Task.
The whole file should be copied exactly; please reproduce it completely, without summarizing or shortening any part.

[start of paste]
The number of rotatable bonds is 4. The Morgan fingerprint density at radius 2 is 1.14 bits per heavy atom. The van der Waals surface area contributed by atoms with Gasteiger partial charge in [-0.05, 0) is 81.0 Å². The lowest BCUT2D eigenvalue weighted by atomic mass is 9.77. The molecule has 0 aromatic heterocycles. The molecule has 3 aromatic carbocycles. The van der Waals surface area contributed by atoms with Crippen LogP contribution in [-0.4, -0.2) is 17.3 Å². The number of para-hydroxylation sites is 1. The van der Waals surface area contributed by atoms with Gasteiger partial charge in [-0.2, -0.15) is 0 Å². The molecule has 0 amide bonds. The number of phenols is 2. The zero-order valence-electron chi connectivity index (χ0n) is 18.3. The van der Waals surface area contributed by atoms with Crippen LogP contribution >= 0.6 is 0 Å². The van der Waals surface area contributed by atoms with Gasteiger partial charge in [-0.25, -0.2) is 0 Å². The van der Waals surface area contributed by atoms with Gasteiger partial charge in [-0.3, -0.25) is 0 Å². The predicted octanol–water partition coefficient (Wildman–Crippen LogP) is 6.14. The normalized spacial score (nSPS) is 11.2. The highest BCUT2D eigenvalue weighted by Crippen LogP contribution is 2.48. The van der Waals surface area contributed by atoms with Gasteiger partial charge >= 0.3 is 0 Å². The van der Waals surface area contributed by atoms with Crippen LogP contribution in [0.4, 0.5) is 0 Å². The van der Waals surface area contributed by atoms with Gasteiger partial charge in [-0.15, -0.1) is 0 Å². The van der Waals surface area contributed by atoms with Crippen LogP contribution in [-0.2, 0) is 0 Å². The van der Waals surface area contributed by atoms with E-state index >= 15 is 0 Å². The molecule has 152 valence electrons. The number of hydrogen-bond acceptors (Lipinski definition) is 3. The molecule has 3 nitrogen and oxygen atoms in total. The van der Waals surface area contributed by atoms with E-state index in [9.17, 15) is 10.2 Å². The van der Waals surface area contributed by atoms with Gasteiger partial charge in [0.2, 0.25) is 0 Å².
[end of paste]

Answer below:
The number of rotatable bonds is 4. The Morgan fingerprint density at radius 2 is 1.14 bits per heavy atom. The van der Waals surface area contributed by atoms with Gasteiger partial charge in [-0.05, 0) is 81.0 Å². The lowest BCUT2D eigenvalue weighted by atomic mass is 9.77. The molecule has 0 aromatic heterocycles. The molecule has 3 aromatic carbocycles. The van der Waals surface area contributed by atoms with Crippen LogP contribution in [-0.4, -0.2) is 17.3 Å². The number of para-hydroxylation sites is 1. The van der Waals surface area contributed by atoms with Gasteiger partial charge in [-0.2, -0.15) is 0 Å². The molecule has 0 amide bonds. The number of phenols is 2. The zero-order valence-electron chi connectivity index (χ0n) is 18.3. The van der Waals surface area contributed by atoms with Crippen LogP contribution >= 0.6 is 0 Å². The van der Waals surface area contributed by atoms with Gasteiger partial charge in [-0.25, -0.2) is 0 Å². The van der Waals surface area contributed by atoms with Gasteiger partial charge in [-0.3, -0.25) is 0 Å². The predicted octanol–water partition coefficient (Wildman–Crippen LogP) is 6.14. The normalized spacial score (nSPS) is 11.2. The highest BCUT2D eigenvalue weighted by Crippen LogP contribution is 2.48. The van der Waals surface area contributed by atoms with Gasteiger partial charge >= 0.3 is 0 Å². The van der Waals surface area contributed by atoms with Crippen LogP contribution in [0.4, 0.5) is 0 Å². The van der Waals surface area contributed by atoms with Gasteiger partial charge in [-0.15, -0.1) is 0 Å². The van der Waals surface area contributed by atoms with Crippen LogP contribution in [-0.2, 0) is 0 Å². The van der Waals surface area contributed by atoms with E-state index >= 15 is 0 Å². The molecule has 152 valence electrons. The number of hydrogen-bond acceptors (Lipinski definition) is 3. The molecule has 3 nitrogen and oxygen atoms in total. The van der Waals surface area contributed by atoms with E-state index in [9.17, 15) is 10.2 Å². The van der Waals surface area contributed by atoms with Gasteiger partial charge in [0.2, 0.25) is 0 Å².